Test Setup and Errata
Installation of this card hit a small hitch. Sometimes Win 8.1 would do some odd things when uninstalling and then re-installing drivers. It took more than a few reboots to get something other than a blank screen as well as swapping outputs and going into the BIOS to reset which controller (the Intel CPU or the GPU) would be in charge. Eventually I was able to re-enabled the GPU and disabled the CPU graphics. It is annoying, but a common occurrence on some systems with 8.1. This really is no fault of the graphics card as it often happens on both AMD and NVIDIA parts with Win 8.1.
The card does not go over two slots in height, which is a plus considering some of the competition.
My testing rig is getting a little long in the tooth, but it is still going strong and is representative of many systems currently in use. The GTX 970 was tested against a handful of cards in its class, but it is currently one of the fastest cards I actually have in my possession. I was unable to obtain either an R9 390 or 390X for comparative purposes. The R9 290X fills that particular void so we can see how well these two compete against each other. I also compared it to the lower priced, but still overclocked MSI GTX 970 4GD5T. I also used the Asus GTX 780 DC II, Asus R9 280X DC II, and the Sapphire R9 285 ITX.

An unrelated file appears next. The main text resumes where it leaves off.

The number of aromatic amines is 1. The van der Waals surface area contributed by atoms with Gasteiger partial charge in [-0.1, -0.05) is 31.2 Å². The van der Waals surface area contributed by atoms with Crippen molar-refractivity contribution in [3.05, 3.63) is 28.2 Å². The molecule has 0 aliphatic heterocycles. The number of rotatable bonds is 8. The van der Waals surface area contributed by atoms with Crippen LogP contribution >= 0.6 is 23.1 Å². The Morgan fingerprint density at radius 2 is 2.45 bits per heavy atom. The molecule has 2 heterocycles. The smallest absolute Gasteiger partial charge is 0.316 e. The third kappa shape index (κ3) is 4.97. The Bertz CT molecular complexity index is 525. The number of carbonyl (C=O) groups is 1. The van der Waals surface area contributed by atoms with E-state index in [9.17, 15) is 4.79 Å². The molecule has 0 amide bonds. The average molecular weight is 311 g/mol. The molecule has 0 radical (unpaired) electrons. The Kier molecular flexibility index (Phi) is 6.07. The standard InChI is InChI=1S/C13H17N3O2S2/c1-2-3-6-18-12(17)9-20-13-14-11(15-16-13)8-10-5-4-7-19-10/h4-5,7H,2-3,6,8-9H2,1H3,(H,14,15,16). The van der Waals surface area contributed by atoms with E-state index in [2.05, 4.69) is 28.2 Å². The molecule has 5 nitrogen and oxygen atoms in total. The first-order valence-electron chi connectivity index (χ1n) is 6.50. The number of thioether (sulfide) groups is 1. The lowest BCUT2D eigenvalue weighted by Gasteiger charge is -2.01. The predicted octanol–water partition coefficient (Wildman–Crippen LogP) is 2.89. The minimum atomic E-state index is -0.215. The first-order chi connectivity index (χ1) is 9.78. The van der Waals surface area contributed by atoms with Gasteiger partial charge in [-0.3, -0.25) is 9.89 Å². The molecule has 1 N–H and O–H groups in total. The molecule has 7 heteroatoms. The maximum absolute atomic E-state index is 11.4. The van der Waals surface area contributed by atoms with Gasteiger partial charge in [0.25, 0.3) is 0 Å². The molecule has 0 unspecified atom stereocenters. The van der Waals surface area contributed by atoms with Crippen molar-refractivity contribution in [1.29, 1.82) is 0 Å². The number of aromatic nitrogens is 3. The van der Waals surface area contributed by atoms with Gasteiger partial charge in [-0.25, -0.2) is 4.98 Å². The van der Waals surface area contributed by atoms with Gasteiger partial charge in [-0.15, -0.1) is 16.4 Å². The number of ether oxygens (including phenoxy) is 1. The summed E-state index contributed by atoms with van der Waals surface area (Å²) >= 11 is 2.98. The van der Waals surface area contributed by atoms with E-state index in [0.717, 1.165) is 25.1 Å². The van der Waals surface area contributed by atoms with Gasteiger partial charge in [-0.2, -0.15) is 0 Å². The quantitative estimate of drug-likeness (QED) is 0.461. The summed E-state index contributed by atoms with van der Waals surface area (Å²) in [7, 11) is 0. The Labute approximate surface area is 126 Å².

Zotac has a very solid DVI implementation. That thing is not going to move.
The latest NVIDIA drivers were used at the time and run on Win8.1. During testing Win10 was not available to me. NVIDIA has since released WHQL Win10 drivers, so perhaps the next graphics card review will feature that new OS.
The single DVI with 3 DP and 1 HDMI is becoming a lot more common with modern graphics cards. Be prepared to use some active adapters if you have older monitors.
Intel i7 3770K
2 x 4 GB GSkill DDR-3 1866 Memory
Western Digital 1 TB Caviar Black HD
Corsair 1200AXP Power Supply
Enermax Fulmo GT Case
Windows 8.1 64 Bit
Catalyst 1.54 Beta Drivers
NVIDIA 352.86 Drivers